Abstract: Although more than 2,400 genes have been shown to contain variants that cause Mendelian disease, there are still several thousand such diseases yet to be molecularly defined. The ability of new whole-genome sequencing technologies to rapidly indentify most of the genetic variants in any given genome opens an exciting opportunity to identify these disease genes. Here we sequenced the whole genome of a single patient with the dominant Mendelian disease, metachondromatosis (OMIM 156250), and used partial linkage data from her small family to focus our search for the responsible variant. In the proband, we identified an 11 bp deletion in exon four of PTPN11, which alters frame, results in premature translation termination, and co-segregates with the phenotype. In a second metachondromatosis family, we confirmed our result by identifying a nonsense mutation in exon 4 of PTPN11 that also co-segregates with the phenotype. Sequencing PTPN11 exon 4 in 469 controls showed no such protein truncating variants, supporting the pathogenicity of these two mutations. This combination of a new technology and a classical genetic approach provides a powerful strategy to discover the genes responsible for unexplained Mendelian disorders.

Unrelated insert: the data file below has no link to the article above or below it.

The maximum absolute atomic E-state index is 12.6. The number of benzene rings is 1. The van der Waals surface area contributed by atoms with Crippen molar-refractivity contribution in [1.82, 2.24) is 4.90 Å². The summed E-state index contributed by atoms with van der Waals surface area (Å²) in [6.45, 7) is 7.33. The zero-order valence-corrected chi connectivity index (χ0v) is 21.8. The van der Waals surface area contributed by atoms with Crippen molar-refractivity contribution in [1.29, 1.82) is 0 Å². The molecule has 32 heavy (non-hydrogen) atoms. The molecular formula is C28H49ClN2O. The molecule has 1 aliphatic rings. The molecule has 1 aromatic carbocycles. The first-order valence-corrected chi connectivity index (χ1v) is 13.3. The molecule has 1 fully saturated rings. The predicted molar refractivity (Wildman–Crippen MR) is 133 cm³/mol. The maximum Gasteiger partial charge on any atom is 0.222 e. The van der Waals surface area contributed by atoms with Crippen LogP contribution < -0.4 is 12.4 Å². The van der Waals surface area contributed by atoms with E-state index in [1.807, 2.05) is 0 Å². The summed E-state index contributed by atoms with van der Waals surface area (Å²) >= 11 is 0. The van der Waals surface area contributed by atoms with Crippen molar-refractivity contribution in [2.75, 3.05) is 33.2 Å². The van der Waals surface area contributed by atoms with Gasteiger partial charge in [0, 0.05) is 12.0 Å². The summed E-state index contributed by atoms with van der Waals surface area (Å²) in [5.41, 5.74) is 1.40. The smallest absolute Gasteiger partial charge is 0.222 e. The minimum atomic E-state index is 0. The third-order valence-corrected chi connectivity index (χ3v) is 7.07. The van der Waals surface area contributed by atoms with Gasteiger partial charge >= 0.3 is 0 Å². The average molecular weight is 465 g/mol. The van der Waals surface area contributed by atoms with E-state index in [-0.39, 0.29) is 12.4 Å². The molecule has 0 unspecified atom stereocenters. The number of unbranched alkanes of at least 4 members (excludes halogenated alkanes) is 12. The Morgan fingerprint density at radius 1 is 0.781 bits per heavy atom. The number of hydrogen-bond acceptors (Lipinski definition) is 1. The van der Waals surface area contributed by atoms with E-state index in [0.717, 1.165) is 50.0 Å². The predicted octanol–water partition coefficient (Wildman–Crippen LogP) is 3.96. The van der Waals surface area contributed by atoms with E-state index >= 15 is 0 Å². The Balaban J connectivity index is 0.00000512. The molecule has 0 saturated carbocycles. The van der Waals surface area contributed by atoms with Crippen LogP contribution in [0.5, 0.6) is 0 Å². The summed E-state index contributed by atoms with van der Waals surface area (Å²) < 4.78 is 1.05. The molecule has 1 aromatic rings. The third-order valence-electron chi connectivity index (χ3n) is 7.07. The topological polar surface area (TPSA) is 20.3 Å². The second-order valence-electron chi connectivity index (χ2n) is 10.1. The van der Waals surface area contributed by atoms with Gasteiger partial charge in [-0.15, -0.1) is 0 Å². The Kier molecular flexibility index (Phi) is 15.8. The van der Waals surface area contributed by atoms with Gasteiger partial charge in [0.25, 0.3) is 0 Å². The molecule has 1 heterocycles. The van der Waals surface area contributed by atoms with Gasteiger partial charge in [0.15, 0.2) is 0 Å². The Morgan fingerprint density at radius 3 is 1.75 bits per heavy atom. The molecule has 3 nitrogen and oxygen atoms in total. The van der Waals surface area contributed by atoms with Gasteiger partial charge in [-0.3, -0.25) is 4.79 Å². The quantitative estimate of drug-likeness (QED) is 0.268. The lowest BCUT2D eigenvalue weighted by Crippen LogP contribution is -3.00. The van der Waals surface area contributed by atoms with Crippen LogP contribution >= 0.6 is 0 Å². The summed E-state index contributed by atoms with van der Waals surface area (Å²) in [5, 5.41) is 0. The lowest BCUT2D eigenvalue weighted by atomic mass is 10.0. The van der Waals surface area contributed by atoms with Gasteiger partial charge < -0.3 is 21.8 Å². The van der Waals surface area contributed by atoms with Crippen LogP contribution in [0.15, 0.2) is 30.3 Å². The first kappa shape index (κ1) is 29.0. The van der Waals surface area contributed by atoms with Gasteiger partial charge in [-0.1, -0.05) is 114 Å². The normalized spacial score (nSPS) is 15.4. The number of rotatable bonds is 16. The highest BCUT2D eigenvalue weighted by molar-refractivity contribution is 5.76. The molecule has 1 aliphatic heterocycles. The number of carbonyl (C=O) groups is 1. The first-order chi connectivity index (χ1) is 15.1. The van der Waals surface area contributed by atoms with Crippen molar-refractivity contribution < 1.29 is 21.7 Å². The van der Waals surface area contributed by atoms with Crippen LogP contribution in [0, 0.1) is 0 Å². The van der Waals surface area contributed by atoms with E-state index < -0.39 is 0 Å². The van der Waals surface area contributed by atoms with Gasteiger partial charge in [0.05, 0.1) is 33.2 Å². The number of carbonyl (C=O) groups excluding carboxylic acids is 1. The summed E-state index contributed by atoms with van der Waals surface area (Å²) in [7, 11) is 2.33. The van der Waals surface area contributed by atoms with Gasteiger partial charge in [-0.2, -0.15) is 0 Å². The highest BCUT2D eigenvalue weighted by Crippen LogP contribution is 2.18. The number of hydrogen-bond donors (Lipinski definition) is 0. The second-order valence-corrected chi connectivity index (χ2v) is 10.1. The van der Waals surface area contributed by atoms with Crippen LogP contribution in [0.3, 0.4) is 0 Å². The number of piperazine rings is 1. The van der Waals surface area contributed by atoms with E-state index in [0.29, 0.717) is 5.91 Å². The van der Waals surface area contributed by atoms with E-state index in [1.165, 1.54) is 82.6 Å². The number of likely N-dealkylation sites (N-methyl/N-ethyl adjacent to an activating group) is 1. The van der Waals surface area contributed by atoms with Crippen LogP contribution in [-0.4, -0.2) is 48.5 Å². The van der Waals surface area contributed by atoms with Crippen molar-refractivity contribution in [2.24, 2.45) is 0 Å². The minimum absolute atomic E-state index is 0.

Under the Flag of Blue and White: Mary as an A-NationalSymbol in the Greek-Orthodox Community in Israel  [PDF]
Jonathan Ventura
Sociology Mind (SM) , 2011, DOI: 10.4236/sm.2011.14029
Abstract: Marian devotion and rituals have been the apex of Christian believers’ journey for centuries. In spite of its importance in many disciplines, Marian devotion and rituals in Israel have been neglected. In this article I will outline several social and religious aspects of Marian devotion in the Greek-Orthodox community in Israel. Using several case-studies of Marian devotion around the world I will address the question is Mary a national symbol in Israel? Since one of the most important Marian devotion sites is located in Israel and centered in Mary’s place of ascension in Gethsemane, addressing this site directly is crucial. I will express a new concept more fitting to the Israeli case—Mary as an a-national symbol. This research is based upon a combination of two main methodologies: participant observations and in-depth interviews with believers (local Greek and Palestinian residents as well as pilgrims) and clergymen. The research focuses on a procession taking place in the Old City of Jerusalem in the end of August, celebrating Mary’s legacy and resurrection.